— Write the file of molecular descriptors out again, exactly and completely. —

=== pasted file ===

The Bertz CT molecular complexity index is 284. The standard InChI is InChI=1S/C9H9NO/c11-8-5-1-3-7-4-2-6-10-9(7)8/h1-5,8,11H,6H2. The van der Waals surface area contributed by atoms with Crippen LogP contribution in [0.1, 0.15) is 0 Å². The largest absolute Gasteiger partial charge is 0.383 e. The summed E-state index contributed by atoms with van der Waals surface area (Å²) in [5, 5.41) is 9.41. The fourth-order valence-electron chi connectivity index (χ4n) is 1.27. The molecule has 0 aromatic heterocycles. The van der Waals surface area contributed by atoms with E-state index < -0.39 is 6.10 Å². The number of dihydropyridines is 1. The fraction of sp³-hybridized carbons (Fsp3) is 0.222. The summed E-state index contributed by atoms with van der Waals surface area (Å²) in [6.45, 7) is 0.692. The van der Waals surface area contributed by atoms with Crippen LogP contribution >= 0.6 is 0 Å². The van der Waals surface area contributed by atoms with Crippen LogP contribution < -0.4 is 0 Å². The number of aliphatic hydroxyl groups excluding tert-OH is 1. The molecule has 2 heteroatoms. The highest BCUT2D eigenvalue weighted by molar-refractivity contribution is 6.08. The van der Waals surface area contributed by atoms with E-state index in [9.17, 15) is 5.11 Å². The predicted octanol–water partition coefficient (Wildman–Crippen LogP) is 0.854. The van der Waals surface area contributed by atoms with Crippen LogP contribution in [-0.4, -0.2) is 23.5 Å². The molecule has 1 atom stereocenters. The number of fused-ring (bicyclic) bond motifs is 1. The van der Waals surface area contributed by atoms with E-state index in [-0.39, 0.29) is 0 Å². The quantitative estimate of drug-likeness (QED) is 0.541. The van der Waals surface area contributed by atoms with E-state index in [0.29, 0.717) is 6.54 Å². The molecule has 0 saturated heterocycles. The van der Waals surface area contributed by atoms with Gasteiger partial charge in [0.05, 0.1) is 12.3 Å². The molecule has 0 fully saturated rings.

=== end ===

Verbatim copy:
The Bertz CT molecular complexity index is 284. The standard InChI is InChI=1S/C9H9NO/c11-8-5-1-3-7-4-2-6-10-9(7)8/h1-5,8,11H,6H2. The van der Waals surface area contributed by atoms with Crippen LogP contribution in [0.1, 0.15) is 0 Å². The largest absolute Gasteiger partial charge is 0.383 e. The summed E-state index contributed by atoms with van der Waals surface area (Å²) in [5, 5.41) is 9.41. The fourth-order valence-electron chi connectivity index (χ4n) is 1.27. The molecule has 0 aromatic heterocycles. The van der Waals surface area contributed by atoms with E-state index < -0.39 is 6.10 Å². The number of dihydropyridines is 1. The fraction of sp³-hybridized carbons (Fsp3) is 0.222. The summed E-state index contributed by atoms with van der Waals surface area (Å²) in [6.45, 7) is 0.692. The van der Waals surface area contributed by atoms with Crippen LogP contribution >= 0.6 is 0 Å². The van der Waals surface area contributed by atoms with Crippen LogP contribution < -0.4 is 0 Å². The number of aliphatic hydroxyl groups excluding tert-OH is 1. The molecule has 2 heteroatoms. The highest BCUT2D eigenvalue weighted by molar-refractivity contribution is 6.08. The van der Waals surface area contributed by atoms with E-state index in [9.17, 15) is 5.11 Å². The predicted octanol–water partition coefficient (Wildman–Crippen LogP) is 0.854. The van der Waals surface area contributed by atoms with Crippen LogP contribution in [-0.4, -0.2) is 23.5 Å². The molecule has 1 atom stereocenters. The number of fused-ring (bicyclic) bond motifs is 1. The van der Waals surface area contributed by atoms with E-state index in [-0.39, 0.29) is 0 Å². The quantitative estimate of drug-likeness (QED) is 0.541. The van der Waals surface area contributed by atoms with E-state index in [0.29, 0.717) is 6.54 Å². The molecule has 0 saturated heterocycles. The van der Waals surface area contributed by atoms with Gasteiger partial charge in [0.05, 0.1) is 12.3 Å². The molecule has 0 fully saturated rings.